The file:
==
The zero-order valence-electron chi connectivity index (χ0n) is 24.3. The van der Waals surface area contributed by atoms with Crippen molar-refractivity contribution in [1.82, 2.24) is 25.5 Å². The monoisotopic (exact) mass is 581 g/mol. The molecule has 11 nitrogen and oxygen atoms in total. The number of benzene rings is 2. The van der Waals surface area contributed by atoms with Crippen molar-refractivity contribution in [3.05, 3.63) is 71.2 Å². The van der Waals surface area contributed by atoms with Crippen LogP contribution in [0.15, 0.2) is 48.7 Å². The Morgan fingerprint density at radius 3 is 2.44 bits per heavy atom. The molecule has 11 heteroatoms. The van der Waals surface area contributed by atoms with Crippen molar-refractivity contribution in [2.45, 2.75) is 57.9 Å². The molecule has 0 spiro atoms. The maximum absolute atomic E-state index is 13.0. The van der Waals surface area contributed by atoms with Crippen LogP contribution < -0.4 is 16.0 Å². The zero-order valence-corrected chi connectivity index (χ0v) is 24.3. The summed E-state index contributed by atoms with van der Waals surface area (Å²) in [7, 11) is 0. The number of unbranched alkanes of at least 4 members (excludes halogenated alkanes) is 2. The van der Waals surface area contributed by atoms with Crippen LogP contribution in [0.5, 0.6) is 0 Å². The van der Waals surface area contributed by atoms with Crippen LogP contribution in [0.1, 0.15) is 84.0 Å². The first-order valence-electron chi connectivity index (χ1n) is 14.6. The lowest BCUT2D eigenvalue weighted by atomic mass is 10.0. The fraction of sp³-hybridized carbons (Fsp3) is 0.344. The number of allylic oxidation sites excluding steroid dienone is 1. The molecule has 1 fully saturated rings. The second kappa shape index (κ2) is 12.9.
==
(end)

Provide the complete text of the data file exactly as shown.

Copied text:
The zero-order valence-electron chi connectivity index (χ0n) is 24.3. The van der Waals surface area contributed by atoms with Crippen molar-refractivity contribution in [1.82, 2.24) is 25.5 Å². The monoisotopic (exact) mass is 581 g/mol. The molecule has 11 nitrogen and oxygen atoms in total. The number of benzene rings is 2. The van der Waals surface area contributed by atoms with Crippen molar-refractivity contribution in [3.05, 3.63) is 71.2 Å². The van der Waals surface area contributed by atoms with Crippen LogP contribution in [0.15, 0.2) is 48.7 Å². The Morgan fingerprint density at radius 3 is 2.44 bits per heavy atom. The molecule has 11 heteroatoms. The van der Waals surface area contributed by atoms with Crippen molar-refractivity contribution in [2.45, 2.75) is 57.9 Å². The molecule has 0 spiro atoms. The maximum absolute atomic E-state index is 13.0. The van der Waals surface area contributed by atoms with Crippen LogP contribution < -0.4 is 16.0 Å². The zero-order valence-corrected chi connectivity index (χ0v) is 24.3. The summed E-state index contributed by atoms with van der Waals surface area (Å²) in [7, 11) is 0. The number of unbranched alkanes of at least 4 members (excludes halogenated alkanes) is 2. The van der Waals surface area contributed by atoms with Crippen LogP contribution in [0.5, 0.6) is 0 Å². The van der Waals surface area contributed by atoms with Crippen LogP contribution in [0.1, 0.15) is 84.0 Å². The first-order valence-electron chi connectivity index (χ1n) is 14.6. The lowest BCUT2D eigenvalue weighted by atomic mass is 10.0. The fraction of sp³-hybridized carbons (Fsp3) is 0.344. The number of allylic oxidation sites excluding steroid dienone is 1. The molecule has 1 fully saturated rings. The second kappa shape index (κ2) is 12.9.